Nobunaga’s Ambition Realized: Dawn of a New Rising Sun

Any changes in Philippine? Also I am surprised Japanese not tried to expand Mercantile interest towards india.
The Philippines has stayed mostly the same except less Japanese because no diaspora of Kirishitans. Japanese trade will eventually expand to India, the realm just needs to have enough economic and political power projection closer to home first.
The Ryukyu Islands, Guam, Midway, Carolina and Mariana Islands, Kurils, Sakhalin, Aleutians.
For now, the Ryukyu Kingdom is kinda in both the Japanese and Ming spheres of influence, so Japan would take Ming retaliation if they take further steps. As of now, the Ryukyu Kingdom becoming a direct tributary, vassal, or protectorate is very unlikely and there is chance that Okinawa never becomes Japanese.
 
For now, the Ryukyu Kingdom is kinda in both the Japanese and Ming spheres of influence, so Japan would take Ming retaliation if they take further steps. As of now, the Ryukyu Kingdom becoming a direct tributary, vassal, or protectorate is very unlikely and there is chance that Okinawa never becomes Japanese.
The Ming are gonna die eventually and when they do nothing stops Japan taking full control of the Ryukyu.
 
The Ming are gonna die eventually and when they do nothing stops Japan taking full control of the Ryukyu.
Yeah I totally agree China when weak always neglects it's navy so it'd not care that a bunch of islands got snatched by the Japanese. Also that the ryukyus are an en route to Beiritou so preventing Chinese influence from reaching the ryukyus is a must.
 
Yeah I totally agree China when weak always neglects it's navy so it'd not care that a bunch of islands got snatched by the Japanese. Also that the ryukyus are an en route to Beiritou so preventing Chinese influence from reaching the ryukyus is a must.
Precisely. There’s no point controlling Taiwan if they don’t even control Senkaku
 
Chapter 31: Nobunori’s New and Proper Governance, The Calm Before the Storm

Chapter 31: Nobunori’s New and Proper Governance, The Calm Before the Storm


Nobutomo’s coup in 1619 not only swept Saito Yoshioki out of power but reduced the power of hereditary Oda retainers in Azuchi, with Nobunori taking more direct control of the government and Oda clan members and regional daimyo gaining greater influence over political affairs. Trade expansionist-minded Oda retainers were also promoted to an extent, most notably Mori Naritoshi who was appointed to the Sangi-shu and became one of the leading figures of the new administration. The position of inspector-general, while still important, would see its powers and influence considerably reduced to prevent another political usurpation from happening again. Additionally, under Yoshioki’s tyranny, while the realm had continued prospering and expanding economically, control over its peripheries and foreign policy needed much reinvigorating due to neglect and lack of interest. The next few years would see an effort to make up for the lost years.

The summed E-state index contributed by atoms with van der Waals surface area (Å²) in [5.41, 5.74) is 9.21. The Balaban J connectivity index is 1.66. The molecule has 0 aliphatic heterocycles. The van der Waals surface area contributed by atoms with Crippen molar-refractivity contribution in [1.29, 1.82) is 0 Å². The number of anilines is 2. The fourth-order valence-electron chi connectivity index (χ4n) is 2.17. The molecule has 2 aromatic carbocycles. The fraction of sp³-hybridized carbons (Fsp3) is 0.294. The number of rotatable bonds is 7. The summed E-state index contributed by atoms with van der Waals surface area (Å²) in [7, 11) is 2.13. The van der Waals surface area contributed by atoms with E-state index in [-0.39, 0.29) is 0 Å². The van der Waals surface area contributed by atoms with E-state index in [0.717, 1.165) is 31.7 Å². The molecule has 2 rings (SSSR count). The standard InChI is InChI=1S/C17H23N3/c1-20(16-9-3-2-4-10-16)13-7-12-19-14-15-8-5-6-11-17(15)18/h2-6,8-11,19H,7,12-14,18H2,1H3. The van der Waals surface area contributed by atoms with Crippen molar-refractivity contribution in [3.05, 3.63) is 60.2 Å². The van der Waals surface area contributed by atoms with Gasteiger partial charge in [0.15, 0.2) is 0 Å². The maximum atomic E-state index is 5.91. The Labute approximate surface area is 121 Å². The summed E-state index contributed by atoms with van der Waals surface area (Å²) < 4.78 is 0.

Firstly, Nobunori promoted Ikeda Masatora (池田政虎), the 29 year old second son of the late Ikeda Terumasa, to the foreign affairs magistracy from his old position as Iriebashi urban magistrate. Being a full-time resident of Bireitou from a young age and fluent in Chinese, Masatora was naturally well-informed on the political and economic dynamics of east and southeast Asia and set a new course in Azuchi diplomacy. Under the advice of the shrewd magistrate, Nobunori sent embassies to Batavia, Manila, Ayutthaya, Dong Kinh, and Banda Aceh in the 1620s to establish firmer relations with European and Southeast Asian powers, and Azuchi even managed to organize a mission to Goa in 1626, marking Japan’s first serious interaction with the Indian subcontinent. The realm was also able to navigate difficult crises overseas, such as the Dutch-Ming war over the Pescadores between 1622 and 1624, damages caused by roaming samurai mercenaries in various conflicts, and tensions between Japan and Siam after the murder of Si Saowaphak in 1624 by anti-Japanese nobles in favor of his 13 year old son Athittayawong. Referring to Nobuhide the Younger’s writings, the various Nihonmachis throughout Southeast Asia were recognized politically as autonomous outposts of the realm and began to receive financial support, although arrangements differed by city based on size and relations with the on-site foreign government. Nobunori’s new foreign policy improved relations with the Iberian powers and especially Dai Viet, although in the long run the former never fully trusted the Japanese again and the Netherlands began to displace them as the pre-eminent European presence in the realm.​

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Portrait of Ikeda Masatora​